Sometimes I ask myself how we’ve survived five years of raising a child in so little space. Six hundred square feet sounds unthinkable to most families. But the fact is that most of the world’s families live in spaces this small. Although we didn’t think too much of it at the beginning, staying here for so long has been a choice. We have decided to live in the area where our parents live, where it is relatively safe and clean, and accessible to the city. And we have decided to live on one income, and a teacher’s salary at that. I have grappled with this for years: “If only we had more money, more space, etc.” But we wanted to live in this area and have the lifestyle we’ve chosen, so this is what it is.
And the fact is, we have not only survived in so little space, but we have flourished. I have birthed a son; breastfed in every nook and corner;, watched him learn to crawl, walk, talk, play, make art, read, dance, sing, make up stories. He’s slept beside us, slept in his own space, slammed the door in our faces, dragged us to the window to show us a blooming sunflower. I have enjoyed the quiet of stolen hours alone with my books, my plants, and my poems. I have spent many evenings curled up in bed with my husband talking, laughing, making plans, making love (trust me, there are enough square feet in our home to find discreet places to do so!).
I have panicked about our space, of course. Every few months, things begin to feel cluttered, and I get waves of dread about continuing to live here. I have learned the importance of decluttering. I go through each closet, each bookcase, each toy shelf, each kitchen cabinet, and I remove the things we just don’t need. Living small has taught me how little I truly need. After a good de-cluttering, I feel so good and proud of our stuff and our space.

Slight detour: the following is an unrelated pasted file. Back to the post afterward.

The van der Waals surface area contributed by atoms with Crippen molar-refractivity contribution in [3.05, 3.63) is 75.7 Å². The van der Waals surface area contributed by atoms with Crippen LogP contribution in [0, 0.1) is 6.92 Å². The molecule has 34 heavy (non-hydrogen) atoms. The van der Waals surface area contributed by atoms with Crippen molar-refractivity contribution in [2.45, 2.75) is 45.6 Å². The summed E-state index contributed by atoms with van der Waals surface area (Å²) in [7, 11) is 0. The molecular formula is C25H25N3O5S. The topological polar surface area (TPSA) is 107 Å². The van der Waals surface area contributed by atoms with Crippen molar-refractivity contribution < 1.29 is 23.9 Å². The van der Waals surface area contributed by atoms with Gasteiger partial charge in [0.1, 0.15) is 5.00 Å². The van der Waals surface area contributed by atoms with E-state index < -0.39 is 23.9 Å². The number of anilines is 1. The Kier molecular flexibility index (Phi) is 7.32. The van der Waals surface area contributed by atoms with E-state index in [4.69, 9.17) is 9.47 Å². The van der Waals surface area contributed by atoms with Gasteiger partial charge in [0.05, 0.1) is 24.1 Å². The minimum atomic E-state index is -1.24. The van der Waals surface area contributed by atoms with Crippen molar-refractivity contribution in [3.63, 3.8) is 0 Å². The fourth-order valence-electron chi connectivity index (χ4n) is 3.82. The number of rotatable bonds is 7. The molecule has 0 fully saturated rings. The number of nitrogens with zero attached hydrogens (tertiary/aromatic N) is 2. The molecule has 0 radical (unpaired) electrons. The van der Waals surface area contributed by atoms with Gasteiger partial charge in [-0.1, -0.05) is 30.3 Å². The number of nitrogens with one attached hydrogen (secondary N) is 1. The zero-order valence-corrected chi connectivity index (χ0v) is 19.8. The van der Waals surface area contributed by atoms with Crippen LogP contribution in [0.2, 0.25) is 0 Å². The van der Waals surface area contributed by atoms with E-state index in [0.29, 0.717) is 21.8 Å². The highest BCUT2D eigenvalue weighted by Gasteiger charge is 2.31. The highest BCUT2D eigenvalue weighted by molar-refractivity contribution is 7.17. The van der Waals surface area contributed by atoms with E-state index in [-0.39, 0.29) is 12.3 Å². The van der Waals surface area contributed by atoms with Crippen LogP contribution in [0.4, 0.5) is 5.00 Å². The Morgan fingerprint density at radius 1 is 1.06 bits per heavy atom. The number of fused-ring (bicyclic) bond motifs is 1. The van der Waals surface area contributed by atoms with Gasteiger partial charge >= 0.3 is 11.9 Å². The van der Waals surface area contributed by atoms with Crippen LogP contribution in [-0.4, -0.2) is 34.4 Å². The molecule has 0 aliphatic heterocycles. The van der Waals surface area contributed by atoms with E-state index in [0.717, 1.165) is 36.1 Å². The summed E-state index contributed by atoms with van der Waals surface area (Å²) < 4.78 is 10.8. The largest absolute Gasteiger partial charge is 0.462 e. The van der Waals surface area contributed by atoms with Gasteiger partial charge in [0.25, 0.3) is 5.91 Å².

Small space living is perfect for the early, intense, intimate years of raising children. Less money spent on rent, mortgages, heating and electric bills means more time together. Less time spent cleaning, mowing, and repairing also means more time together. Less room for excess stuff means less stuff bought, and more money saved. There is little room for fighting in our home, and when our son was little and cried or lost his temper, there was no choice except to be with him, soothing him with our mere proximity.
I recently completed another big de-cluttering. One of my
areas of focus was our chest of drawers. I cleared out just enough clothes
to empty one more drawer in our dresser. Yes, this fall, our six hundred
square feet will soon be divided by four. I’m not sure how much longer we
will stay here after the baby comes, and to some extent we will not have
much choice in the matter (who can control housing markets or job offers?),
but I do know that we will have what we need. If I have learned anything in
the past five years, it’s that worrying too much about the future is worse
for the soul than any amount of clutter that may pile up on our tables and
floor. Most importantly, I have learned that it simply isn’t possible to
have it all, but ending each day in a home full of people you love is all
Wendy Wisner is a writer, mom, and board certified lactation consultant (IBCLC) who lives in New York with her husband and sons. She is the author of two books of poems, “Epicenter” (2004) and “Morph and Bloom” (2013). Her book reviews appear regularly in Lilith Magazine, and she blogs about breastfeeding, motherhood, and writing at www.nursememama.com.